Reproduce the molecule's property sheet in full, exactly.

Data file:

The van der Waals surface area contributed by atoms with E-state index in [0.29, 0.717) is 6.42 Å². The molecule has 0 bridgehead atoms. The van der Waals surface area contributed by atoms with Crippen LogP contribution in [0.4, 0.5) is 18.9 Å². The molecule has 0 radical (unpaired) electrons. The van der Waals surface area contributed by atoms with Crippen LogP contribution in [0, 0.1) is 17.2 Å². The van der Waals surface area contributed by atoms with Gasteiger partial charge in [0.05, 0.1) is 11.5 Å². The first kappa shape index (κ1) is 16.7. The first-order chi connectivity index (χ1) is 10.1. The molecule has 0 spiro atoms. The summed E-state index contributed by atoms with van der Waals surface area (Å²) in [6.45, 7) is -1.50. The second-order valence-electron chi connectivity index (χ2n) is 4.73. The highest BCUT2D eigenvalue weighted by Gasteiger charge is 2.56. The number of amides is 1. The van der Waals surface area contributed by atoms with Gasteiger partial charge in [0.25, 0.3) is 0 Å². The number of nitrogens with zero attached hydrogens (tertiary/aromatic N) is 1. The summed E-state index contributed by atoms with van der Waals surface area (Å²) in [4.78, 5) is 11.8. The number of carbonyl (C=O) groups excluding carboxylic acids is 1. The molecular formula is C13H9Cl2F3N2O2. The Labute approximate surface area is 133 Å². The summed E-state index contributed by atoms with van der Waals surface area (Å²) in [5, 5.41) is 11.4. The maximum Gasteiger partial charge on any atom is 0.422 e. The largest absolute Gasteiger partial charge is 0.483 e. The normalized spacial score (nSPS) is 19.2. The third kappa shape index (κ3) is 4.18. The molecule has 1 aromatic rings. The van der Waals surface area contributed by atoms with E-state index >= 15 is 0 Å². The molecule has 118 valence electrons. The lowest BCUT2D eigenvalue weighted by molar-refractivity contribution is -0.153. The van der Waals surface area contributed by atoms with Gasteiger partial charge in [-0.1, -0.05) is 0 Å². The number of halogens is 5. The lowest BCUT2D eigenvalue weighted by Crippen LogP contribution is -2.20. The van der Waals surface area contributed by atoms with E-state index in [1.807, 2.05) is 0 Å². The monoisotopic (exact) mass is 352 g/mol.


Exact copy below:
The van der Waals surface area contributed by atoms with E-state index in [0.29, 0.717) is 6.42 Å². The molecule has 0 bridgehead atoms. The van der Waals surface area contributed by atoms with Crippen LogP contribution in [0.4, 0.5) is 18.9 Å². The molecule has 0 radical (unpaired) electrons. The van der Waals surface area contributed by atoms with Crippen LogP contribution in [0, 0.1) is 17.2 Å². The van der Waals surface area contributed by atoms with Gasteiger partial charge in [0.05, 0.1) is 11.5 Å². The first kappa shape index (κ1) is 16.7. The first-order chi connectivity index (χ1) is 10.1. The molecule has 0 spiro atoms. The summed E-state index contributed by atoms with van der Waals surface area (Å²) in [6.45, 7) is -1.50. The second-order valence-electron chi connectivity index (χ2n) is 4.73. The highest BCUT2D eigenvalue weighted by Gasteiger charge is 2.56. The number of amides is 1. The van der Waals surface area contributed by atoms with Gasteiger partial charge in [0.25, 0.3) is 0 Å². The number of nitrogens with zero attached hydrogens (tertiary/aromatic N) is 1. The summed E-state index contributed by atoms with van der Waals surface area (Å²) in [4.78, 5) is 11.8. The number of carbonyl (C=O) groups excluding carboxylic acids is 1. The molecular formula is C13H9Cl2F3N2O2. The Labute approximate surface area is 133 Å². The summed E-state index contributed by atoms with van der Waals surface area (Å²) in [5, 5.41) is 11.4. The maximum Gasteiger partial charge on any atom is 0.422 e. The largest absolute Gasteiger partial charge is 0.483 e. The normalized spacial score (nSPS) is 19.2. The third kappa shape index (κ3) is 4.18. The molecule has 1 aromatic rings. The van der Waals surface area contributed by atoms with E-state index >= 15 is 0 Å². The molecule has 118 valence electrons. The lowest BCUT2D eigenvalue weighted by molar-refractivity contribution is -0.153. The van der Waals surface area contributed by atoms with Gasteiger partial charge in [-0.1, -0.05) is 0 Å². The number of halogens is 5. The lowest BCUT2D eigenvalue weighted by Crippen LogP contribution is -2.20. The van der Waals surface area contributed by atoms with E-state index in [1.807, 2.05) is 0 Å². The monoisotopic (exact) mass is 352 g/mol.